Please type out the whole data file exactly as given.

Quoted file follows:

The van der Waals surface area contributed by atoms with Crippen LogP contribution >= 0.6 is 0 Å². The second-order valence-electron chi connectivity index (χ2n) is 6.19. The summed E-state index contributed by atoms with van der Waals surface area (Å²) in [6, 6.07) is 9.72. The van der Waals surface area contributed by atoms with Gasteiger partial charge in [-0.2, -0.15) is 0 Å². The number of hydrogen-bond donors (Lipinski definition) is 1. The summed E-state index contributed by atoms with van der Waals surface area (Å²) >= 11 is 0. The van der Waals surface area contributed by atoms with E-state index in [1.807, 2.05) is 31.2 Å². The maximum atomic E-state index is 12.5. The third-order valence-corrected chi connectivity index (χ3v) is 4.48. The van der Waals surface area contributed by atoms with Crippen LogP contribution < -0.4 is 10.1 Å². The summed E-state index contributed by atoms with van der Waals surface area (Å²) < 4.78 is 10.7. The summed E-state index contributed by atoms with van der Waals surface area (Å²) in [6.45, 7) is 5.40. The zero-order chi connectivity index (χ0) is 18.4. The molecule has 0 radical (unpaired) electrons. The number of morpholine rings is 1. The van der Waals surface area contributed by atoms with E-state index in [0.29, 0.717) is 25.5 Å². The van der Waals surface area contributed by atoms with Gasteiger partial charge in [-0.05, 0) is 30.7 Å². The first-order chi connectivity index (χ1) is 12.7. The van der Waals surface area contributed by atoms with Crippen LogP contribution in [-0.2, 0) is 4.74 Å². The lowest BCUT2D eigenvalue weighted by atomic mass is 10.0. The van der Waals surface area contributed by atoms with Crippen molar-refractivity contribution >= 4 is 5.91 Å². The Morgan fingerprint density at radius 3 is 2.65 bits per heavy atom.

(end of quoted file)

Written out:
The van der Waals surface area contributed by atoms with Crippen LogP contribution >= 0.6 is 0 Å². The second-order valence-electron chi connectivity index (χ2n) is 6.19. The summed E-state index contributed by atoms with van der Waals surface area (Å²) in [6, 6.07) is 9.72. The van der Waals surface area contributed by atoms with Gasteiger partial charge in [-0.2, -0.15) is 0 Å². The number of hydrogen-bond donors (Lipinski definition) is 1. The summed E-state index contributed by atoms with van der Waals surface area (Å²) >= 11 is 0. The van der Waals surface area contributed by atoms with E-state index in [1.807, 2.05) is 31.2 Å². The maximum atomic E-state index is 12.5. The third-order valence-corrected chi connectivity index (χ3v) is 4.48. The van der Waals surface area contributed by atoms with Crippen LogP contribution < -0.4 is 10.1 Å². The summed E-state index contributed by atoms with van der Waals surface area (Å²) < 4.78 is 10.7. The summed E-state index contributed by atoms with van der Waals surface area (Å²) in [6.45, 7) is 5.40. The zero-order chi connectivity index (χ0) is 18.4. The molecule has 0 radical (unpaired) electrons. The number of morpholine rings is 1. The van der Waals surface area contributed by atoms with E-state index in [0.29, 0.717) is 25.5 Å². The van der Waals surface area contributed by atoms with Gasteiger partial charge in [-0.05, 0) is 30.7 Å². The first-order chi connectivity index (χ1) is 12.7. The van der Waals surface area contributed by atoms with Crippen LogP contribution in [-0.2, 0) is 4.74 Å². The lowest BCUT2D eigenvalue weighted by atomic mass is 10.0. The van der Waals surface area contributed by atoms with Crippen molar-refractivity contribution >= 4 is 5.91 Å². The Morgan fingerprint density at radius 3 is 2.65 bits per heavy atom.